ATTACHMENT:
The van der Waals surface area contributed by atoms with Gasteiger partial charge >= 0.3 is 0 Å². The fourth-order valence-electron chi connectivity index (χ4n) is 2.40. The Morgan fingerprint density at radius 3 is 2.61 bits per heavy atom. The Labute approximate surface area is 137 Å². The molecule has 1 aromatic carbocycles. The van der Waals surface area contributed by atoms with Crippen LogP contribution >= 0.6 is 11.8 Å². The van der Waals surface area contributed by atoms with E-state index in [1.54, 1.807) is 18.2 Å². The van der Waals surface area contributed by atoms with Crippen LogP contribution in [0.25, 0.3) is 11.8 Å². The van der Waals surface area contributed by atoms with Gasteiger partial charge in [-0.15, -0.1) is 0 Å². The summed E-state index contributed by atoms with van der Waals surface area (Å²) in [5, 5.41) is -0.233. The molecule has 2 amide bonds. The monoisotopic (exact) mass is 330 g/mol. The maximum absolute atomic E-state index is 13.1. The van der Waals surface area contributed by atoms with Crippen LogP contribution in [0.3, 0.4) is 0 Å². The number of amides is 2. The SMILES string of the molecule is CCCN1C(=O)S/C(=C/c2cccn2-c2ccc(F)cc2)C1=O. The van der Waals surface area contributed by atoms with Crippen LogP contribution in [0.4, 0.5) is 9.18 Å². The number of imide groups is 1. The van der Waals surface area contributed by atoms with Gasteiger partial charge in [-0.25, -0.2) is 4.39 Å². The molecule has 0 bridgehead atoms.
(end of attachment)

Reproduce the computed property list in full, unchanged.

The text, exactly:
The van der Waals surface area contributed by atoms with Gasteiger partial charge >= 0.3 is 0 Å². The fourth-order valence-electron chi connectivity index (χ4n) is 2.40. The Morgan fingerprint density at radius 3 is 2.61 bits per heavy atom. The Labute approximate surface area is 137 Å². The molecule has 1 aromatic carbocycles. The van der Waals surface area contributed by atoms with Crippen LogP contribution >= 0.6 is 11.8 Å². The van der Waals surface area contributed by atoms with E-state index in [1.54, 1.807) is 18.2 Å². The van der Waals surface area contributed by atoms with Crippen LogP contribution in [0.25, 0.3) is 11.8 Å². The van der Waals surface area contributed by atoms with Gasteiger partial charge in [-0.15, -0.1) is 0 Å². The summed E-state index contributed by atoms with van der Waals surface area (Å²) in [5, 5.41) is -0.233. The molecule has 2 amide bonds. The monoisotopic (exact) mass is 330 g/mol. The maximum absolute atomic E-state index is 13.1. The van der Waals surface area contributed by atoms with Crippen LogP contribution in [0.3, 0.4) is 0 Å². The number of amides is 2. The SMILES string of the molecule is CCCN1C(=O)S/C(=C/c2cccn2-c2ccc(F)cc2)C1=O. The van der Waals surface area contributed by atoms with Crippen LogP contribution in [0.4, 0.5) is 9.18 Å². The number of imide groups is 1. The van der Waals surface area contributed by atoms with Gasteiger partial charge in [-0.25, -0.2) is 4.39 Å². The molecule has 0 bridgehead atoms.